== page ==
NFL: The league of second chances

Josh Gordon was drafted by the Cleveland Browns in the second round of the 2012 NFL draft. Since being drafted, Gordon’s promising career has been sidelined with multiple suspensions. In 2013, Gordon was suspended two games without pay for violating the substance abuse policy. In the same year he had 87 catches, 1646 receiving yards and nine touchdowns. Before he could fully relish in his success, the NFL announced Gordon was facing a yearlong suspension for his second violation of the substance abuse policy. He played in only five games in the 2014 season before serving a yearlong suspension for violating the same policy. His recent application for reinstatement was denied; however, he can reapply in August.
Johnny Manziel has made numerous headlines since being drafted in 2014, also by the Cleveland Browns. Pictures of Manziel partying and drinking have flooded our timelines and news feeds. In January 2015, Manziel entered rehab at the Caron Treatment Center. Since that time, Johnny Manziel has had a string of incidents which include getting dropped by his agent Erik Burkhardt, an indictment on a misdemeanor assault charge against his ex-girlfriend, being dropped by Nike; as well as, by agent Drew Rosenhaus.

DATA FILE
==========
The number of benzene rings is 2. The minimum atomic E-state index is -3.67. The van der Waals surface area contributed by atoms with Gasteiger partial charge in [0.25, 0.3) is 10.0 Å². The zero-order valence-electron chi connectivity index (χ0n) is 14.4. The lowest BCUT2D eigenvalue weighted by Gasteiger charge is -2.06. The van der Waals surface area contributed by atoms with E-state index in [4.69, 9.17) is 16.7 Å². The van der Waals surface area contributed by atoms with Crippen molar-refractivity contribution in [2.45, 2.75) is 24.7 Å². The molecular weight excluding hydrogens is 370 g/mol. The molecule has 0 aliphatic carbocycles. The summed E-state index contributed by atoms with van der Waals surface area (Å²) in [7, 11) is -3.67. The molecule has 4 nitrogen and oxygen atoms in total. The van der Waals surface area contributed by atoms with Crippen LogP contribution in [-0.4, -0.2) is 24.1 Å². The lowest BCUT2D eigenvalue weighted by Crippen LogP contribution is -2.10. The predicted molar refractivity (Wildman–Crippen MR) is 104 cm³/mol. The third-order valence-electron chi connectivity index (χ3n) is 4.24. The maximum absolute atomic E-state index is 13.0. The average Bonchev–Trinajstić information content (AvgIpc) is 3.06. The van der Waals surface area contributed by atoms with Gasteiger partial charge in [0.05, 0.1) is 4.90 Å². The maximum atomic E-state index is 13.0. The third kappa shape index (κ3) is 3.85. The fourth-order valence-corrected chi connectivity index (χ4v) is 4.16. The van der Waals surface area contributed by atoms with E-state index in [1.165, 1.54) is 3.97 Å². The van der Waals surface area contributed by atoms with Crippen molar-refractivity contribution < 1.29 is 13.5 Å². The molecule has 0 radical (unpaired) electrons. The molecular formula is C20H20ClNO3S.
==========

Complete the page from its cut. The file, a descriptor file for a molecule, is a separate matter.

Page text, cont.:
Martavis Bryant, drafted in 2014 by the Pittsburgh Steelers, began his 2015 season with a four game suspension due to multiple violations of the NFL’s substance abuse policy. Fast forward to 2016 and he has been handed a minimum one year suspension for violating the policy again. Bryant’s agent Brian Fettner told USA Today Sports,

“We’re all stunned, me included. We clearly miscalculated the issue. His isn’t a party issue. It’s a coping issue and a depression issue, and he’s got to take care of it.”

Bryant has plans to check into rehab and undergo evaluation for depression.
Is there an issue much deeper than an athlete just wanting a momentary high or it is just that? Men too selfish to put aside a ‘habit’ for the good of their team, fans, family and most importantly themselves? Professional athletes have an opportunity to earn more money in one year than the average American will earn in a lifetime, so why through it all away for temporary gratification.


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